Oliver David appreciates hockey players who have chips on their shoulders and constantly feel as though they have something to prove.

The third-year head coach of the Dubuque Fighting Saints hopes to see plenty of those kinds of players the next few days at Mystique Community Ice Center. Dubuque’s annual open tryout camp began Wednesday night and concludes with all-star games at 7:05 p.m. Friday and 10:30 a.m. Saturday.

The camp is open to the public and free of charge.

“When I watch in practice, when I watch in our main camp and when I watch in games, I ask, ‘What’s this kid made of?’” David said. “You can’t hide when you’re out there. If you’re made of it, everyone who watches you play appreciates your contribution to your team.

“The players who have that chip on their shoulder and feel like they have something to prove are the kind of guys you want to have around. They check their egos at the door and attack the day-to-day so they can take advantage of Junior hockey and reach that goal of being an (NCAA) Division I player. Hockey is what gets them out of bed in the morning and puts them to bed early every day.”

The Saints’ camp includes 160 players divided into eight teams, named after former Dubuque standout players Mike Matheson, Hunter Miska, Eric Robinson, Matt Benning, Blake Hillman, Dylan Gambrell, Karson Kuhlman and Joakim Ryan. The all-star teams will be named after NHL all-stars Johnny Gaudreau and Zemgus Girgensons.

Roughly 50 of the camp participants are players already in the Saints system. That includes returning veterans, affiliates list players and those selected last month in the USHL Draft.

“We have more players from our protected list in camp than we’ve had in recent years, so I’m expecting the competition to be really good,” Saints general manager Kalle Larsson said. “It’s always good to see those guys in Dubuque, in our setting, so we can get to know them better. That’s always exciting.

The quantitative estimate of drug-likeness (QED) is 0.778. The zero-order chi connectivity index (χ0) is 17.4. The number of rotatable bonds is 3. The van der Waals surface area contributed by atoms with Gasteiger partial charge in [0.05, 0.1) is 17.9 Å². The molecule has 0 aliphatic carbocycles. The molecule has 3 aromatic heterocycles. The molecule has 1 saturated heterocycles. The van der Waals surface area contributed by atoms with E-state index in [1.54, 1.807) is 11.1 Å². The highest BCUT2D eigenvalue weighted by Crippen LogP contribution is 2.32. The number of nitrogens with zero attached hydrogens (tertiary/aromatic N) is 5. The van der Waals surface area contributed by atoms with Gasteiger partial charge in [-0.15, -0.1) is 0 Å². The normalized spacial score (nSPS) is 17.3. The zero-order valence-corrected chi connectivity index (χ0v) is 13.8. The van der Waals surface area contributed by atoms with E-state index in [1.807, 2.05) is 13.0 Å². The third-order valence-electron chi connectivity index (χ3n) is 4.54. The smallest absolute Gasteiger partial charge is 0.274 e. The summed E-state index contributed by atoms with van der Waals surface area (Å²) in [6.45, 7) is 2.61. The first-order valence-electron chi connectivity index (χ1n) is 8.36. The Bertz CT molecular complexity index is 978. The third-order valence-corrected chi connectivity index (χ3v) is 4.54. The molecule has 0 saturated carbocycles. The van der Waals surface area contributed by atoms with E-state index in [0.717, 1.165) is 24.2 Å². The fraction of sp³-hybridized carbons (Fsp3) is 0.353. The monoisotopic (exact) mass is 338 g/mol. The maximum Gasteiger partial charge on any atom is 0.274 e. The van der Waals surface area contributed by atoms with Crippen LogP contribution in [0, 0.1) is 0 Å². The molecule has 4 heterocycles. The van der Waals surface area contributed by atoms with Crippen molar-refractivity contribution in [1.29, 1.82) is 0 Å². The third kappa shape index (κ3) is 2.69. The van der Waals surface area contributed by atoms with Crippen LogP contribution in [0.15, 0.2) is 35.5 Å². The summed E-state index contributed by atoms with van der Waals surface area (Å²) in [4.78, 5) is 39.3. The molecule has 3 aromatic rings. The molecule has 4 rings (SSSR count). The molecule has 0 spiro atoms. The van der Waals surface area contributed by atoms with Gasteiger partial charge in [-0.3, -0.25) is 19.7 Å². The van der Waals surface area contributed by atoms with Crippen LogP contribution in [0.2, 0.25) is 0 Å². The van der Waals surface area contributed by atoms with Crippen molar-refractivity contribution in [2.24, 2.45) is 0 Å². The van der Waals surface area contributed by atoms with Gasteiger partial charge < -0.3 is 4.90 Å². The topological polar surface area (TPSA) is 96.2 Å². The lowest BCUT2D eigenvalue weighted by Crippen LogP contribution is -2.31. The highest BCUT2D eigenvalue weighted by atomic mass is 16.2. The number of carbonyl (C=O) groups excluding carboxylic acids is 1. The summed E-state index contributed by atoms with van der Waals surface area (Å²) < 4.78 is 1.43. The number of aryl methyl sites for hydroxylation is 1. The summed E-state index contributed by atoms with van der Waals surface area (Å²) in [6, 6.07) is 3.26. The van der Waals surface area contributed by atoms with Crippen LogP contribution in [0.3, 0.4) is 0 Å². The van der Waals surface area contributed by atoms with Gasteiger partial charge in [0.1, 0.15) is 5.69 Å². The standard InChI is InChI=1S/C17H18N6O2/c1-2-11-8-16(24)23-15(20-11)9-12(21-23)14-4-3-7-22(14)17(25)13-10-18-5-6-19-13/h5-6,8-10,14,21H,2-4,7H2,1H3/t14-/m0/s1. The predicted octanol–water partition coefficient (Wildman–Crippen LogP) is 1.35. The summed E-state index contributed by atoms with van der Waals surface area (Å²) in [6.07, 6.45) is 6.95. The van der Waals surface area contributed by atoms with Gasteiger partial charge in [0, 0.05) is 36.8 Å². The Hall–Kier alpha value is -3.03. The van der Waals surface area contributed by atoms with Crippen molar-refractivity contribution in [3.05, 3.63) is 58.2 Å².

“But, just as importantly, we have a chance for them to get to know what we’re all about, too. There’s an educational element to it, too, where we show the players (Dubuque Senior High School) and talk about life away from the ice. We try to make it a really good introduction to what Junior hockey is all about.”

The Saints have 13 players eligible to return from a team that finished above .500 for the ninth straight year, qualified for the playoffs for the ninth straight year and won at least one playoff round for the ninth straight year. Those are all the longest active streaks in the United States Hockey League.

But, based on the draft and the list of players invited to camp, as well as usual offseason movement, the number of actual returning players in the fall figures to be lower.

“The draft process creates competition, and the only way to get better is through competition,” David said. “You constantly have to prove yourself here, which is exactly what you can expect when you get to college. When you move from a freshman to a sophomore, nothing is given to you, and you have to prove yourself against the new freshmen.”

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